Everyone’s talking about fiber these days. TV ads sell fiber products you can drink and cereals you can eat. What’s so great about fiber? For one thing it satisfies the appetite. High-fiber foods must be chewed, and this allows more interaction with your taste buds so you have more satisfaction.
Because your stomach has to turn fibrous foods into liquids, it takes your stomach a long time to produce all the digestive juices, hormones, and enzymes. As a result, your stomach feels full longer and sends out signals that say “Don’t send more. I’m not through digesting what you have eaten.”
You need 25 grams of fiber a day. You can add more fiber to your diet by eating more whole grains, fruits, and vegetables. Then, you will feel satisfied on fewer calories and less hungry fro fattening foods. Once you learn how to eat the natural foods that God created, you will begin to enjoy a new sense of well-being and satisfaction in your life.
Do you know that fiber has two categories? Fiber falls into two basic categories: soluble and insoluble. Both are needed for good health and weight loss. Soluble fiber is the kind that dissolves in water. Oat bran is the most famous form of soluble fiber, but this fiber is also found in beans, barley, and some fruits and vegetables like squash, apples, citrus fruits, cauliflower, cabbage, strawberries, and potatoes.
Soluble fiber slows the digestion of foods, so you’re not hungry so soon. In large amounts it can lower cholesterol and keep blood-sugar level steady. This is very important for dieters. On a low-fiber diet, your metabolism runs up peaks and down valleys, causing sudden energy losses and jittery feelings that can trigger going on a binge.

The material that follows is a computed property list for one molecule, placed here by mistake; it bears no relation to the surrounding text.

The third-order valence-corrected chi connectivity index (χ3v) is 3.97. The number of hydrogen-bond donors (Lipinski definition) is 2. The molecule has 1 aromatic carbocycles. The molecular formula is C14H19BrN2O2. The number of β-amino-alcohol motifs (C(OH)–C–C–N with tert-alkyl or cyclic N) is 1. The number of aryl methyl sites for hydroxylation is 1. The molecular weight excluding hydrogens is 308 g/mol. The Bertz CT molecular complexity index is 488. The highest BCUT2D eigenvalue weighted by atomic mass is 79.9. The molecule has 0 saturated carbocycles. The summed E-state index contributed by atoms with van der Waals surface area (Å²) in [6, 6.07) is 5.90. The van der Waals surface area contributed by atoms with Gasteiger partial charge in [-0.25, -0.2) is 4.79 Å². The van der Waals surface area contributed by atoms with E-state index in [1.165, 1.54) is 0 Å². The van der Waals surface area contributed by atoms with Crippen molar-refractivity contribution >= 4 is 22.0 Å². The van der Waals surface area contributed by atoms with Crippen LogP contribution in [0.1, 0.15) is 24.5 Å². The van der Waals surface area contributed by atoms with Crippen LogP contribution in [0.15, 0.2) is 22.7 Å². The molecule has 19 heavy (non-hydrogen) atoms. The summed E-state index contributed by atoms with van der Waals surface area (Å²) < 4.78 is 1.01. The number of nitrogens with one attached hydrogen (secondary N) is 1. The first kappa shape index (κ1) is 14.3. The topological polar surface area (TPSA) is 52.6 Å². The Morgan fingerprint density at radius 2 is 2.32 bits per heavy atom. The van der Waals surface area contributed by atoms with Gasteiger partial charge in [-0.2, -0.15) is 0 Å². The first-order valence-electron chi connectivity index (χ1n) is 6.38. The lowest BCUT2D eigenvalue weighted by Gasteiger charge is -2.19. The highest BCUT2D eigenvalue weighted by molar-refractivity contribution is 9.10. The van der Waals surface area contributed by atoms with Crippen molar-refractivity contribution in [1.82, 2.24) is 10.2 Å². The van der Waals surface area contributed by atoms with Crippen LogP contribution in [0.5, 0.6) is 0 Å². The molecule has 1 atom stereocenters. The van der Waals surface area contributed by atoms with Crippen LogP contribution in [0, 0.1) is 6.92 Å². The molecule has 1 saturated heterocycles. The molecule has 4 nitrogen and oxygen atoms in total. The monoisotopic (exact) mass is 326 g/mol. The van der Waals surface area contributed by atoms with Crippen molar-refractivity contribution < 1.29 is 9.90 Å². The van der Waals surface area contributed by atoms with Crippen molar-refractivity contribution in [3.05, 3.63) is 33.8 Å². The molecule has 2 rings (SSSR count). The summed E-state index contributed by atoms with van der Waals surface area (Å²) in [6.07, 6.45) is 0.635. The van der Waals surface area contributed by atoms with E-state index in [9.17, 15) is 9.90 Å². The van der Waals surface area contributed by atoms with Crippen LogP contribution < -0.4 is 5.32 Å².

Insoluble fiber is the type found in whole-wheat flour and bran, whole grains, vegetables, and in many fruits like apples and pears. It’s a bulking agent, so it prevents constipation.
Go Easy with Fiber
Don’t make the mistake of increasing your fiber too rapidly. Instead, start adding foods like apples, beans, and whole-grains to your diet. Increase your fiber gradually until you are eating five daily servings of fruits and vegetables, and six daily servings of grains (meaning whole-grains, cereals, beans, cooked whole grains, breads, and pasta). The highest fiber-rich foods are legumes (beans and peas) and fruits like apples, prunes, raspberries, and pears.
People who are losing weight need to make a special effort to select the highest-fiber foods. Lettuce is 90 percent water. That’s why you’re usually hungry soon after eating a salad. A potato, however, will really fill you up.